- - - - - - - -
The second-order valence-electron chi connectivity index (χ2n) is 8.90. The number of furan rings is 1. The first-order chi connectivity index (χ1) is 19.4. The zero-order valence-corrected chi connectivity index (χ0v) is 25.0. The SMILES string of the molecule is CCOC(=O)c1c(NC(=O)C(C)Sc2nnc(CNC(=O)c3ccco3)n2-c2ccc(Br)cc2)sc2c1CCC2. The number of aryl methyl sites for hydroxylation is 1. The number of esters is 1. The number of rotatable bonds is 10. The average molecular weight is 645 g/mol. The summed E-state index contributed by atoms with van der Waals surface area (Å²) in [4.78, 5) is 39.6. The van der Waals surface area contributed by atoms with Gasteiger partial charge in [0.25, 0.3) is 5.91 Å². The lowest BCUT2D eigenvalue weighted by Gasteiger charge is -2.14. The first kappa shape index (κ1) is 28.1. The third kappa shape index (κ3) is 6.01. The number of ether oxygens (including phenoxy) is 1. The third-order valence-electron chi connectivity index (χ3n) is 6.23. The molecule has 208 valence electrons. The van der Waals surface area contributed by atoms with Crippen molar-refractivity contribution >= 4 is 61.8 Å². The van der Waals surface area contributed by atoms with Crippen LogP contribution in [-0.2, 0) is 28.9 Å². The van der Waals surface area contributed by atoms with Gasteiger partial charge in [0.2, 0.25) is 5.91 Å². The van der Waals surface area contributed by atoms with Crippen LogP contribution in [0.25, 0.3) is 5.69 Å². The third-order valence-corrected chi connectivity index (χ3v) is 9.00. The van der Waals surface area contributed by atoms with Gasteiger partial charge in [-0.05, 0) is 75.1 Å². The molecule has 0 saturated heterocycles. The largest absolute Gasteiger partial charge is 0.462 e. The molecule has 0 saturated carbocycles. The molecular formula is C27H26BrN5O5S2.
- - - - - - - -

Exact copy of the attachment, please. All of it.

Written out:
The second-order valence-electron chi connectivity index (χ2n) is 8.90. The number of furan rings is 1. The first-order chi connectivity index (χ1) is 19.4. The zero-order valence-corrected chi connectivity index (χ0v) is 25.0. The SMILES string of the molecule is CCOC(=O)c1c(NC(=O)C(C)Sc2nnc(CNC(=O)c3ccco3)n2-c2ccc(Br)cc2)sc2c1CCC2. The number of aryl methyl sites for hydroxylation is 1. The number of esters is 1. The number of rotatable bonds is 10. The average molecular weight is 645 g/mol. The summed E-state index contributed by atoms with van der Waals surface area (Å²) in [4.78, 5) is 39.6. The van der Waals surface area contributed by atoms with Gasteiger partial charge in [0.25, 0.3) is 5.91 Å². The lowest BCUT2D eigenvalue weighted by Gasteiger charge is -2.14. The first kappa shape index (κ1) is 28.1. The third kappa shape index (κ3) is 6.01. The number of ether oxygens (including phenoxy) is 1. The third-order valence-electron chi connectivity index (χ3n) is 6.23. The molecule has 208 valence electrons. The van der Waals surface area contributed by atoms with Crippen molar-refractivity contribution >= 4 is 61.8 Å². The van der Waals surface area contributed by atoms with Crippen LogP contribution in [-0.2, 0) is 28.9 Å². The van der Waals surface area contributed by atoms with Gasteiger partial charge in [0.2, 0.25) is 5.91 Å². The van der Waals surface area contributed by atoms with Crippen LogP contribution in [0.25, 0.3) is 5.69 Å². The third-order valence-corrected chi connectivity index (χ3v) is 9.00. The van der Waals surface area contributed by atoms with Gasteiger partial charge in [-0.05, 0) is 75.1 Å². The molecule has 0 saturated heterocycles. The largest absolute Gasteiger partial charge is 0.462 e. The molecule has 0 saturated carbocycles. The molecular formula is C27H26BrN5O5S2.